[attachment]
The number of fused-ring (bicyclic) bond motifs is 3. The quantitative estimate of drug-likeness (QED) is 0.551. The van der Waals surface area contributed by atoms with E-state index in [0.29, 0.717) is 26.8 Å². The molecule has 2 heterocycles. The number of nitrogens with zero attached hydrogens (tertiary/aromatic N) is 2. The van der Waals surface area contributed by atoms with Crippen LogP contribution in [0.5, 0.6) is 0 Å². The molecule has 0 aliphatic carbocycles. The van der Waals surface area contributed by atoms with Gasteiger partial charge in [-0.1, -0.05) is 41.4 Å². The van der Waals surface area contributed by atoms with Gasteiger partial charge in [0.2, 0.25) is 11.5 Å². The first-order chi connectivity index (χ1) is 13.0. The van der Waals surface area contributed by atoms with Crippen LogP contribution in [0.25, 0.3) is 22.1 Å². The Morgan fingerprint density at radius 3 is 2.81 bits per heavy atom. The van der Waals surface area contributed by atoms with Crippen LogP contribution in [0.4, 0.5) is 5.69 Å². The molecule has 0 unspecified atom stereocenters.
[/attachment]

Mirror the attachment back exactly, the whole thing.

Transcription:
The number of fused-ring (bicyclic) bond motifs is 3. The quantitative estimate of drug-likeness (QED) is 0.551. The van der Waals surface area contributed by atoms with E-state index in [0.29, 0.717) is 26.8 Å². The molecule has 2 heterocycles. The number of nitrogens with zero attached hydrogens (tertiary/aromatic N) is 2. The van der Waals surface area contributed by atoms with Crippen LogP contribution in [0.5, 0.6) is 0 Å². The molecule has 0 aliphatic carbocycles. The van der Waals surface area contributed by atoms with Gasteiger partial charge in [-0.1, -0.05) is 41.4 Å². The van der Waals surface area contributed by atoms with Gasteiger partial charge in [0.2, 0.25) is 11.5 Å². The first-order chi connectivity index (χ1) is 13.0. The van der Waals surface area contributed by atoms with Crippen LogP contribution in [0.25, 0.3) is 22.1 Å². The Morgan fingerprint density at radius 3 is 2.81 bits per heavy atom. The van der Waals surface area contributed by atoms with Crippen LogP contribution in [0.4, 0.5) is 5.69 Å². The molecule has 0 unspecified atom stereocenters.